Recent stories about the challenges women and girls face in the face of beauty might lead us to believe that we’re not making any progress.
Don’t believe it.
Victoria’s Secret’s new “Perfect Body” campaign, coupled with actresses Renée Zellweger’s dramatic makeover and Shoshana Roberts’ soul-sucking videotaped walk down New York City streets, might feel like proof that we’ll never escape unfair and unrealistic judgments about our outer selves.
But heartening change is evident, and we have frustrated millennials to thank for that.
A quick recap: Actress Renée Zellweger is now almost unrecognizable as Renée Zellweger since her recent makeover. Shoshana Roberts participated in 10 hours of secret filming along NYC streets, tallying 108 catcalls.
And gearing up for the holiday season, Victoria’s Secret introduced a new bra, featuring 10 models whose secret is that they haven’t eaten a meal in a week.
In the old world, say a decade or so ago, conversations around these issues — around when enough is enough — would have been limited to kitchen tables, book clubs and university classrooms.
Now twenty-somethings are conducting these discussions in cyberspace, giving them heft and creating a smoother, quicker route to change.
In response to the Victoria’s Secret campaign, for example, female students at Leeds University in England started a change.org campaign, asking the provocative American lingerie company to stop promoting unhealthy and unrealistic standards of beauty, and to “amend the irresponsible marketing of its new bra range.”
Late last week, the campaign had tallied more than 25,000 signatures.
“Expectations around women’s bodies have been a long-running challenge in our society,” said Katie Anderson, director of insight for Minneapolis branding agency Colle + McVoy.
What has changed, she said, are fed-up millennials who resist a one-size-fits-all standard and are forcing these conversations onto a global stage. “They’re not bashful. They’re sticking up for what they believe in, and it’s really great to see.”
Anderson noted two other successful female empowerment campaigns launched this year. “Like a Girl” by Always challenges stereotypes, including what it means to “throw like a girl.” “Not Sorry” by Pantene is a cringe-worthy reminder of how we, too often, say you-know-what. And many point to Dove’s “Campaign for Real Beauty” as the turning point.
Renee Engeln, director of the Body and Media Lab at Northwestern University in Evanston, Ill., is also pleased by the shifting sands. “What I love to see is how many young women are involved in this fight,” she said.
“The age at which girls start taking these issues seriously is much younger than I expected — likely because of social media,” she said.
Engeln delivered a TED talk in 2013 about what she calls “beauty sickness,” a chronic feeling that we’re not good enough. It’s also a play on words, she said.
“I think I speak for many women when I say, ‘We’re sick of this.’ No woman wants to be consumed with thoughts about the inadequacy of her own appearance. There are many other things we’d rather be thinking about.”
That includes our often confusing feelings around beauty.
“It’s human nature to be attracted to beauty,” Engeln said, “and it’s inconceivable to think that advertisers won’t use this desire for beauty to sell products. But there is middle ground here.”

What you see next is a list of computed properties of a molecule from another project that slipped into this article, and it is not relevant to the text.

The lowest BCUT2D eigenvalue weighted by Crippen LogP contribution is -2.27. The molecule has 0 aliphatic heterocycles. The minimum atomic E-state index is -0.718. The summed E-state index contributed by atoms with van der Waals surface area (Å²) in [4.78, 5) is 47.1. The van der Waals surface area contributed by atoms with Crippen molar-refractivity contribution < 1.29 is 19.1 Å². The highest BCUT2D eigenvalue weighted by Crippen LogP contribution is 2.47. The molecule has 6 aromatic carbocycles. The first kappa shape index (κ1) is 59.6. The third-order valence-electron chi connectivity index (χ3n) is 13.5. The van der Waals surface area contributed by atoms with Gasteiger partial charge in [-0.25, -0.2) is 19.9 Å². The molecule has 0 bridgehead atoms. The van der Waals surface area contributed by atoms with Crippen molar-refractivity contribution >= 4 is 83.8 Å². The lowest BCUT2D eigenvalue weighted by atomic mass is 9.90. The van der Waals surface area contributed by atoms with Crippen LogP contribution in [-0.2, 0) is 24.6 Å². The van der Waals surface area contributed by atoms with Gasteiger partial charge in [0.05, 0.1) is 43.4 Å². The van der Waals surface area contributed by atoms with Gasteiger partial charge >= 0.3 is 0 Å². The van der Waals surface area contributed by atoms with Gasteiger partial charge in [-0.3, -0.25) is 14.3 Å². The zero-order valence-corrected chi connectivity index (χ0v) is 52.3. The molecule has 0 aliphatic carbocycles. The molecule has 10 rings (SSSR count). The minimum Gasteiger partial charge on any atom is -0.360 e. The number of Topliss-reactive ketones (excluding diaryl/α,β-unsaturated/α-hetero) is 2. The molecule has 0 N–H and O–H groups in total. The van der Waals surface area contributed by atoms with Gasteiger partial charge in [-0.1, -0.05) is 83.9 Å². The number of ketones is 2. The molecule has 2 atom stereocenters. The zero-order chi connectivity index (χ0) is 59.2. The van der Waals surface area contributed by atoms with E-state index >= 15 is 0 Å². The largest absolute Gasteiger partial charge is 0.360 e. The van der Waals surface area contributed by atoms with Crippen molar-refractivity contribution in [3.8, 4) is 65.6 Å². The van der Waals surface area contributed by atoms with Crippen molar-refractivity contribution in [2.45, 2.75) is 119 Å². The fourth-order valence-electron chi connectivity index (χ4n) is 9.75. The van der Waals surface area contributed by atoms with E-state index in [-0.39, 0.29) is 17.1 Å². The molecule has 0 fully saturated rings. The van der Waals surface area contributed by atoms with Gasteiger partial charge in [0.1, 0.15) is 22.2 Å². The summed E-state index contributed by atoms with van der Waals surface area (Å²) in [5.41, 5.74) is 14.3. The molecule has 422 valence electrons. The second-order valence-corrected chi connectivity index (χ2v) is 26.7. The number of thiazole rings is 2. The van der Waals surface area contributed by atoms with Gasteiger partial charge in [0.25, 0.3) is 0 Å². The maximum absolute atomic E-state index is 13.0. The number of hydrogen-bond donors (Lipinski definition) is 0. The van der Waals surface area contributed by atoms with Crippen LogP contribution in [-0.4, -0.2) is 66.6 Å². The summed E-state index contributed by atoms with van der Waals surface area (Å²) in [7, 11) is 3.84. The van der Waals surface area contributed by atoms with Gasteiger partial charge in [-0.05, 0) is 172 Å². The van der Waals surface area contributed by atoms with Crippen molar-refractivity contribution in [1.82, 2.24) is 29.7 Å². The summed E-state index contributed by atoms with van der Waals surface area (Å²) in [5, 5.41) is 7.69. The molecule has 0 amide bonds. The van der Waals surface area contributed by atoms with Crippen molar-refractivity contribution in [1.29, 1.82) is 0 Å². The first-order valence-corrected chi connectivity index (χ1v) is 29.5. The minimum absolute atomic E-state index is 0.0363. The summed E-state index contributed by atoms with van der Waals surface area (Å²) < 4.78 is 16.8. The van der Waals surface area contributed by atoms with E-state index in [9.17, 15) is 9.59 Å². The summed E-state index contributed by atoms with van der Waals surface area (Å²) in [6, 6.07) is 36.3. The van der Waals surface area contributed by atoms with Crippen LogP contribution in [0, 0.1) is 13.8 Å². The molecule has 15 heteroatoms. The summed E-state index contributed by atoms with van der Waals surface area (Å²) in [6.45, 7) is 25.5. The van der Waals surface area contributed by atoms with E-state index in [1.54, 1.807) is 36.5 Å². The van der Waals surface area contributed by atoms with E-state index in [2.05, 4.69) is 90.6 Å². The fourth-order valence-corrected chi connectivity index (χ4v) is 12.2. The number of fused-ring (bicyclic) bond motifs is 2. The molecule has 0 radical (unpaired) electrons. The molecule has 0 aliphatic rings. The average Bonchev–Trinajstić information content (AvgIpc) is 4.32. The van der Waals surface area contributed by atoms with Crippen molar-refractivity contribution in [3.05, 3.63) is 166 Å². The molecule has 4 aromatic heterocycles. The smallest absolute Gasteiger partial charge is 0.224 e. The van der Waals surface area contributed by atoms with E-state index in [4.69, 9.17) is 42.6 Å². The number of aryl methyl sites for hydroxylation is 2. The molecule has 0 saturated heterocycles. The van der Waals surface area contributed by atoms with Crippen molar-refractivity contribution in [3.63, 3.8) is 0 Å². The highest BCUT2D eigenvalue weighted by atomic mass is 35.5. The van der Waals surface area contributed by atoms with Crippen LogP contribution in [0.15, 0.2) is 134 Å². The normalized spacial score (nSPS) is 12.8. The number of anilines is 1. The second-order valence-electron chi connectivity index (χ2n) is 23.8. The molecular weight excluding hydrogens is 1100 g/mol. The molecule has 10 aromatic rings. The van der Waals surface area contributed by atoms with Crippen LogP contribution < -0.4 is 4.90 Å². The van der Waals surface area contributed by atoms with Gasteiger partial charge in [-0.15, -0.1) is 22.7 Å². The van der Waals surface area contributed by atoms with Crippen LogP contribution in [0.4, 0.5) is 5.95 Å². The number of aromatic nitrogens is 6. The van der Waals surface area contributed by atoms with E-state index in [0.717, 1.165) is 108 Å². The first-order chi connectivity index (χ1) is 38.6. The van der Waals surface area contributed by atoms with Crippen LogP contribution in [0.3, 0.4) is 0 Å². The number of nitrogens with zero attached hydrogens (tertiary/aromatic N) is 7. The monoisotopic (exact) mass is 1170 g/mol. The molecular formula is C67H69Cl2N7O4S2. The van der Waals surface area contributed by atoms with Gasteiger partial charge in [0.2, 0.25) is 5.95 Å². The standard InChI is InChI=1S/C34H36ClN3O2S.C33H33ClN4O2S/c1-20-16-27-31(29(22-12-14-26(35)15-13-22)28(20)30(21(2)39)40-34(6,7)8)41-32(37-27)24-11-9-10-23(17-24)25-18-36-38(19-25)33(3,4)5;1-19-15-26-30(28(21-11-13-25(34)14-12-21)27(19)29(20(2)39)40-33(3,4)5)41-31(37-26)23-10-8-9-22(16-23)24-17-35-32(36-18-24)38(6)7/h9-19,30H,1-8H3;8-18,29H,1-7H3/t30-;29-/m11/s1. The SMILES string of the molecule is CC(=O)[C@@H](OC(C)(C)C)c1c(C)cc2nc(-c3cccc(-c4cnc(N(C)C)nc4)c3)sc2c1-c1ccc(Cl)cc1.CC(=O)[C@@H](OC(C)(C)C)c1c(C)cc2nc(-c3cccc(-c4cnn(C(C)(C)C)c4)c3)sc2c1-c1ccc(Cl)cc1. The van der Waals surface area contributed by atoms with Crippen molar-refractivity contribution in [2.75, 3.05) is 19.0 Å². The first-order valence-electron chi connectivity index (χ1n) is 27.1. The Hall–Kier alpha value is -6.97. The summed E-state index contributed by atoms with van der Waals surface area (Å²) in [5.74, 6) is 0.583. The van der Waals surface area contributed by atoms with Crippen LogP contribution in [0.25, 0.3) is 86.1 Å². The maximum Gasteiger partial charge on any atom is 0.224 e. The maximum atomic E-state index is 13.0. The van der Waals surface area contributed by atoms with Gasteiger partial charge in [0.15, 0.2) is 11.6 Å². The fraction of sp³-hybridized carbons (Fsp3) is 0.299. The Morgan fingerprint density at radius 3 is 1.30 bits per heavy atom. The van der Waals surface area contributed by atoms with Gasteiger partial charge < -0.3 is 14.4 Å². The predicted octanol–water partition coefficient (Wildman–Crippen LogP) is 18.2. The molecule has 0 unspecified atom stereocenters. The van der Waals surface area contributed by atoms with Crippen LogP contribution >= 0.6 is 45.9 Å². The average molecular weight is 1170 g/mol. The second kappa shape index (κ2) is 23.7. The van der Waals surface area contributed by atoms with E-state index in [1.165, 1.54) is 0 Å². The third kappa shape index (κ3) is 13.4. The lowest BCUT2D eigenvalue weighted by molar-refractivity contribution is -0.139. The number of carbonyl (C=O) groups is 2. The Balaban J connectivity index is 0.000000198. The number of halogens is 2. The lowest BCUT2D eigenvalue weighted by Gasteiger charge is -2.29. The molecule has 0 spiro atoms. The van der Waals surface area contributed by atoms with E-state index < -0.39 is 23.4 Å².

Frankly, Zellweger’s dramatic face alterations made me sad. (I thought I was looking at actress Robin Wright.) I can respect Zellweger’s right to happiness, but I still wonder why she felt the need to go far beyond my idea of middle ground. Would I go that far? Would you go that far? Why or why not?
Similarly, Roberts’ YouTube video forces us to talk about how we expect to be treated, particularly when we’re just trying to walk down the street.
Roberts, an actress, was shouted at, followed by some men and chastised by others for not acknowledging their “compliments.” It’s a rare woman who hasn’t had that uncomfortable experience. Now, though, it has a name.
“Street harassment wasn’t a term most people knew a couple decades ago,” Engeln noted. “Now it’s being addressed in viral videos.”
It would be naive to assume that one video will end such harassment, and Engeln knows that.
“There’s going to be pushback — really, there already is,” she said. “Check out any article/blog/video on this topic and you’ll see someone in the comments section saying something like, ‘This is only an issue if you’re ugly’ or ‘This is just an excuse for women to be fat!’
“But comments like that just make the point of how important this fight is.”
Besides, the video led to follow-up stories asking good questions, such as “Where’s the line between flirtation and unwanted theft of personal space?” And, “When is it OK to approach a woman?” One man said he was going to stop his catcalls, because the campaign made him think about his sisters. He wouldn’t want them treated like that.
It’s a start.
And what about Victoria’s Secret? Will a change.org campaign make the company stop selling a fantasy, one that not even models could attain without Photoshopping?
After all, the chain sells underwear up to XL, and bras ranging from 30A to 44 DDD. Fantasy, meet reality.
I’ll say this: If the company doesn’t pay attention to its young consumers, it might be sorry.
Anderson of Colle + McVoy noted that the fastest-growing brands among millennials are those with “a higher-order purpose.” That purpose can be supporting healthy babies, healing the planet or generating plain old happiness.
Pretty undies can certainly create happiness, too. But one perfect body?
They’re not buying it.